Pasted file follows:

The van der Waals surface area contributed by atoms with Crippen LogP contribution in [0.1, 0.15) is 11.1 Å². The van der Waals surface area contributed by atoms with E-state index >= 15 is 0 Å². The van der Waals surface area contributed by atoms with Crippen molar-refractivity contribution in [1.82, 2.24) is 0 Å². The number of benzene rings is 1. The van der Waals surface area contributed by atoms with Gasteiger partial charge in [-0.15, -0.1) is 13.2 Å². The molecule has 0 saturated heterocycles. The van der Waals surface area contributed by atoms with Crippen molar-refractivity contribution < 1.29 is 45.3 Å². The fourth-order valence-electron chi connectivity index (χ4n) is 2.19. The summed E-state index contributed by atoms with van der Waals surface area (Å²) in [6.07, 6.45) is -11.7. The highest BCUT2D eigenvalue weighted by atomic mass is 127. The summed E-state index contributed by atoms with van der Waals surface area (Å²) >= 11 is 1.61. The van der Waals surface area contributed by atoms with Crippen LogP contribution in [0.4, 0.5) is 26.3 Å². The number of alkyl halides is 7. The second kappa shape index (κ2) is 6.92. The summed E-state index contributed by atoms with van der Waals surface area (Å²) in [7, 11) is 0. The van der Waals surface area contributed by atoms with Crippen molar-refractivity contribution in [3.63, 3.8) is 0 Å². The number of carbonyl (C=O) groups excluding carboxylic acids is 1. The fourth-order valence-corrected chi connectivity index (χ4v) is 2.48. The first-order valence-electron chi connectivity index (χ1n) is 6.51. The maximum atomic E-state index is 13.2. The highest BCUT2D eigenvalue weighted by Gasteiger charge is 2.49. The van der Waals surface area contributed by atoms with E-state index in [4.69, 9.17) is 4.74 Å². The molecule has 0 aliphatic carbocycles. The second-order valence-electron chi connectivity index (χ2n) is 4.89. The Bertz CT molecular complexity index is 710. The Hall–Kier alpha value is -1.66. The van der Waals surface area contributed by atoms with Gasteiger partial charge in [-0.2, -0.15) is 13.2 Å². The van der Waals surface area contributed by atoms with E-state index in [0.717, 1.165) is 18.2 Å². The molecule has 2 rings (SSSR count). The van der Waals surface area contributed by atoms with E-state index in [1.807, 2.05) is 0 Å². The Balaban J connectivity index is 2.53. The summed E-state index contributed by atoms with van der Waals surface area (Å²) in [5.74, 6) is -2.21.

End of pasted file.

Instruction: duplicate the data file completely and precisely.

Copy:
The van der Waals surface area contributed by atoms with Crippen LogP contribution in [0.1, 0.15) is 11.1 Å². The van der Waals surface area contributed by atoms with E-state index >= 15 is 0 Å². The van der Waals surface area contributed by atoms with Crippen molar-refractivity contribution in [1.82, 2.24) is 0 Å². The number of benzene rings is 1. The van der Waals surface area contributed by atoms with Gasteiger partial charge in [-0.15, -0.1) is 13.2 Å². The molecule has 0 saturated heterocycles. The van der Waals surface area contributed by atoms with Crippen molar-refractivity contribution < 1.29 is 45.3 Å². The fourth-order valence-electron chi connectivity index (χ4n) is 2.19. The summed E-state index contributed by atoms with van der Waals surface area (Å²) in [6.07, 6.45) is -11.7. The highest BCUT2D eigenvalue weighted by atomic mass is 127. The summed E-state index contributed by atoms with van der Waals surface area (Å²) >= 11 is 1.61. The van der Waals surface area contributed by atoms with Crippen LogP contribution in [0.4, 0.5) is 26.3 Å². The number of alkyl halides is 7. The second kappa shape index (κ2) is 6.92. The summed E-state index contributed by atoms with van der Waals surface area (Å²) in [7, 11) is 0. The van der Waals surface area contributed by atoms with Crippen molar-refractivity contribution in [3.63, 3.8) is 0 Å². The number of carbonyl (C=O) groups excluding carboxylic acids is 1. The fourth-order valence-corrected chi connectivity index (χ4v) is 2.48. The first-order valence-electron chi connectivity index (χ1n) is 6.51. The maximum atomic E-state index is 13.2. The highest BCUT2D eigenvalue weighted by Gasteiger charge is 2.49. The van der Waals surface area contributed by atoms with E-state index in [4.69, 9.17) is 4.74 Å². The molecule has 0 aliphatic carbocycles. The second-order valence-electron chi connectivity index (χ2n) is 4.89. The Bertz CT molecular complexity index is 710. The Hall–Kier alpha value is -1.66. The van der Waals surface area contributed by atoms with Gasteiger partial charge in [-0.2, -0.15) is 13.2 Å². The van der Waals surface area contributed by atoms with E-state index in [0.717, 1.165) is 18.2 Å². The molecule has 2 rings (SSSR count). The van der Waals surface area contributed by atoms with E-state index in [1.807, 2.05) is 0 Å². The Balaban J connectivity index is 2.53. The summed E-state index contributed by atoms with van der Waals surface area (Å²) in [5.74, 6) is -2.21.